In 2016, Ruth Bader Ginsberg gave an interview to Katie Couric to promote her book My Own Words. I covered it at the time, because it was somewhat rare for RBG – or any Supreme Court justice – to talk on camera about the issues of the day. Couric asked RBG about something that was just starting up at the time, which was Colin Kaepernick’s kneeling during the National Anthem. Couric asked RBG what she thought about Kaepernick and other athletes using the anthem to protest or kneel. RBG said:
“I think it’s really dumb of them. Would I arrest them for doing it? No. I think it’s dumb and disrespectful. I would have the same answer if you asked me about flag burning. I think it’s a terrible thing to do, but I wouldn’t lock a person up for doing it. I would point out how ridiculous it seems to me to do such an act. Yes [they’re within their rights]. If they want to be stupid, there’s no law that should be preventive. If they want to be arrogant, there’s no law that prevents them from that. What I would do is strongly take issue with the point of view that they are expressing when they do that.”
Basically, RBG made a coherent argument for why the First Amendment protects speech she doesn’t agree with and large swaths of Americans don’t agree with. Well, in Katie Couric’s new book, Going There, she writes about this interview and how she (Couric) edited out some of RBG’s words.
Veteran journalist Katie Couric reveals in her new book she omitted portions of a quote from former Supreme Court Justice Ruth Bader Ginsburg in an attempt to “protect” the late justice from criticism of controversial remarks. In her book, titled “Going There,” Couric reportedly writes she was “conflicted” after Ginsburg, during a 2016 interview, had criticized Colin Kaepernick and other athletes who protested racial injustice that year, because, Couric wrote, she was a “big RBG fan.”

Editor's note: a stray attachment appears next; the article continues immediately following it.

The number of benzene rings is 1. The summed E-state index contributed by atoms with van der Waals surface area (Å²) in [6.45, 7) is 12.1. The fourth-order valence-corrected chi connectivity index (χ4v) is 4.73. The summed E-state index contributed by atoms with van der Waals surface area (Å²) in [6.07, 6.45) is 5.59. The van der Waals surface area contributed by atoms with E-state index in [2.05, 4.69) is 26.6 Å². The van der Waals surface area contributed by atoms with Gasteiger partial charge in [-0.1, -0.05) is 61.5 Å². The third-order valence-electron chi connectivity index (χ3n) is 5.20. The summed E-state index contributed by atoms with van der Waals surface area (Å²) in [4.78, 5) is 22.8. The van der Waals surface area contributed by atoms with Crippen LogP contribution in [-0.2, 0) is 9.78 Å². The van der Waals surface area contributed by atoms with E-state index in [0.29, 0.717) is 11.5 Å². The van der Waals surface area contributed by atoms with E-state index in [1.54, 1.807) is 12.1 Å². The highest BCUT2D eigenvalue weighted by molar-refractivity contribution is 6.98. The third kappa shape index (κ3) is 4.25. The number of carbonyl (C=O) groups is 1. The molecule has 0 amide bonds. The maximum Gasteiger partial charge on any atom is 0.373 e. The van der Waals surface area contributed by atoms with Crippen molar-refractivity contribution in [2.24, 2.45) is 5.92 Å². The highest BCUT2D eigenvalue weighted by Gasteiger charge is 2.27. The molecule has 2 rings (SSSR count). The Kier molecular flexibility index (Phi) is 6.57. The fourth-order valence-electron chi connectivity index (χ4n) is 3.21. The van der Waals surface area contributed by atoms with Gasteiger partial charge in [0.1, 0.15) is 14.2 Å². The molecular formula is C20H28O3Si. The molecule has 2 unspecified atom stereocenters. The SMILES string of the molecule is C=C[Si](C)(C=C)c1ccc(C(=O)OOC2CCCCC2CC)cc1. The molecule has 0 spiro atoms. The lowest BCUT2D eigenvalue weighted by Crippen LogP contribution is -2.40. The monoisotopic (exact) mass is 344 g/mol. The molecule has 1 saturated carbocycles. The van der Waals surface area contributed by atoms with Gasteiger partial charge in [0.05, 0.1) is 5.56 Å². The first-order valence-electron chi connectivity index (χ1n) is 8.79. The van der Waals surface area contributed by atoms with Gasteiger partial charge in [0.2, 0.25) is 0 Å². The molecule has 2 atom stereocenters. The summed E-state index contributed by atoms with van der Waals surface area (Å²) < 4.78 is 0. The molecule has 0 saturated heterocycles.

In her book, Couric wrote that Ginsburg also said the protests showed “contempt for a government that has made it possible for their parents and grandparents to live a decent life. Which they probably could not have lived in the places they came from … as they became older they realize that this was youthful folly… And that’s why education is important.”
Couric reportedly writes that she “lost a lot of sleep” over the decision to edit Ginsburg’s comments but felt it was necessary to “protect” the liberal justice and cultural icon.
[From The Hill]
I’m seeing a lot of conservative whackjobs trying to make political hay of this. But… this story isn’t even about Ruth Bader Ginsburg doing or saying anything wrong. She knew her words were on the record. She would have been fine with being quoted in full, clearly. She didn’t ask Couric or anyone else to edit out certain comments. This was …read more
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